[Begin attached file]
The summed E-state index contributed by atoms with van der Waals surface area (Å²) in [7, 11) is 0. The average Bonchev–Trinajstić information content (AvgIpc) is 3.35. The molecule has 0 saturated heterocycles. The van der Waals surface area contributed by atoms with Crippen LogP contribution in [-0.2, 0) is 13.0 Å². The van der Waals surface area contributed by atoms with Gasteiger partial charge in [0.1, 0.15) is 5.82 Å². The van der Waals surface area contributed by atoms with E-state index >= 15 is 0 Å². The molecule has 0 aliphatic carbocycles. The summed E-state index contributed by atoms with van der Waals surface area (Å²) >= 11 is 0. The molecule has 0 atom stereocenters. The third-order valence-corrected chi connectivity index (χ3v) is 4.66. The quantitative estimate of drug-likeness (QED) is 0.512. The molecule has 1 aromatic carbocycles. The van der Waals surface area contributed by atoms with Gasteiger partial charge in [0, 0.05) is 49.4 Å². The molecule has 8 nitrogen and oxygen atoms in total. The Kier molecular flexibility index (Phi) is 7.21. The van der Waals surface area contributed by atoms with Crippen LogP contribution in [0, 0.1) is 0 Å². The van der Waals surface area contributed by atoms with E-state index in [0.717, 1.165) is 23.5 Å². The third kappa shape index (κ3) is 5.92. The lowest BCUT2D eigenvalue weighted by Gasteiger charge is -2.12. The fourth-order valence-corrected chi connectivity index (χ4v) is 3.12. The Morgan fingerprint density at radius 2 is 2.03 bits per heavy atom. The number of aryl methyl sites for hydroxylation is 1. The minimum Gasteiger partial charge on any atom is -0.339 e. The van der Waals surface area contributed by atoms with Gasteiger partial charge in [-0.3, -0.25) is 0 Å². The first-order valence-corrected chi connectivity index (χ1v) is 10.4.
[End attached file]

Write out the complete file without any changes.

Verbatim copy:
The summed E-state index contributed by atoms with van der Waals surface area (Å²) in [7, 11) is 0. The average Bonchev–Trinajstić information content (AvgIpc) is 3.35. The molecule has 0 saturated heterocycles. The van der Waals surface area contributed by atoms with Crippen LogP contribution in [-0.2, 0) is 13.0 Å². The van der Waals surface area contributed by atoms with Gasteiger partial charge in [0.1, 0.15) is 5.82 Å². The van der Waals surface area contributed by atoms with E-state index >= 15 is 0 Å². The molecule has 0 aliphatic carbocycles. The summed E-state index contributed by atoms with van der Waals surface area (Å²) >= 11 is 0. The molecule has 0 atom stereocenters. The third-order valence-corrected chi connectivity index (χ3v) is 4.66. The quantitative estimate of drug-likeness (QED) is 0.512. The molecule has 1 aromatic carbocycles. The van der Waals surface area contributed by atoms with Gasteiger partial charge in [0, 0.05) is 49.4 Å². The molecule has 8 nitrogen and oxygen atoms in total. The Kier molecular flexibility index (Phi) is 7.21. The van der Waals surface area contributed by atoms with Crippen LogP contribution in [0, 0.1) is 0 Å². The van der Waals surface area contributed by atoms with E-state index in [0.717, 1.165) is 23.5 Å². The third kappa shape index (κ3) is 5.92. The lowest BCUT2D eigenvalue weighted by Gasteiger charge is -2.12. The fourth-order valence-corrected chi connectivity index (χ4v) is 3.12. The Morgan fingerprint density at radius 2 is 2.03 bits per heavy atom. The number of aryl methyl sites for hydroxylation is 1. The minimum Gasteiger partial charge on any atom is -0.339 e. The van der Waals surface area contributed by atoms with Gasteiger partial charge in [-0.3, -0.25) is 0 Å². The first-order valence-corrected chi connectivity index (χ1v) is 10.4.